Nutrient Density - Part Three
The average American spends over five hours per day on their smart phone, using apps for everything from health to socializing to work. Bionutrient Food Association founder Dan Kittredge hopes to develop yet another use for this technology, measuring nutrient density.
Kittredge… “The end game concept, being that in your smartphone, one of the cameras is a spectrometer and you can take a picture of the beef or the milk or the rice or the carrot and get a real-time reading, not a QR. Uh, realtime reading, actually assessing nutrient levels in real time.”
This technology already exists as a handheld device and if used more broadly, it could inform not only consumer purchasing decisions, but farmer decisions as well.
Kittredge… “Broadly, we're going to be able to engage much more intelligently and sensitively and proactively with nature. So one thing is we get the feedback. That are real time. And so with the metadata that we have about management and causal factors, we can be able to flash a light at the corn plant while it's growing and say, oh, it looks like we need a two grams of cobalt applied per acre as a foliar spray, the B12 levels aren't quite there. So that ability to in real time, modulator, fertility and management practices for growers will. Obviate the need for most agrochemicals I would suggest will maximize the functional build of soil carbon and ecosystem function. So I think, you know, the opportunity to realize the Virginia division of agriculture being a systemic solution to the climate dynamics becomes much more plausible.”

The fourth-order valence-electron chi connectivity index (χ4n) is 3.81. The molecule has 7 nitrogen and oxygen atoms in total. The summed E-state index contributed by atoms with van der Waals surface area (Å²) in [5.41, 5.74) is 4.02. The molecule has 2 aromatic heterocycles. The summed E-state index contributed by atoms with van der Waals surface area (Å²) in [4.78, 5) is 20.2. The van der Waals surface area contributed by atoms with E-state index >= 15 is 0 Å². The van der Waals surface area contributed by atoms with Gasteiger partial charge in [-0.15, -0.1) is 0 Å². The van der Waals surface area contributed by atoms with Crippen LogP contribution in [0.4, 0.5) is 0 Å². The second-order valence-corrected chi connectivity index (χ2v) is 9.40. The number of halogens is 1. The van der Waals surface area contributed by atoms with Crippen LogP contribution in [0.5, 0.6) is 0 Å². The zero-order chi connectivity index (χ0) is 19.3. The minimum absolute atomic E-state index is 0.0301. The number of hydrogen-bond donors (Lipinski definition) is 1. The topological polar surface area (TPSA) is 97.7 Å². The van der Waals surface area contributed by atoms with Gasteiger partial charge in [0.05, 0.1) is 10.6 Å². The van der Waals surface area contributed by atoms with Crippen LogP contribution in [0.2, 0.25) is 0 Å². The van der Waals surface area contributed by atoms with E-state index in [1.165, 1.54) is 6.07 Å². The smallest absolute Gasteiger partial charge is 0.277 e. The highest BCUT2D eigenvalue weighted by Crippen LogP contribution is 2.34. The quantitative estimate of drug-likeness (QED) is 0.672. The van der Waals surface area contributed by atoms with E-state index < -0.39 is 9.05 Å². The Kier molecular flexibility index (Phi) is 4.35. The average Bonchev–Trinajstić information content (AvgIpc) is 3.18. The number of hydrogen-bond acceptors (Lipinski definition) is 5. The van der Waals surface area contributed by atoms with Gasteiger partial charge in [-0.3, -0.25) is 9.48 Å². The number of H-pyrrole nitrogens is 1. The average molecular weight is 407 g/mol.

The possibility of real time decision making across the food supply chain could certainly shape the future of farming.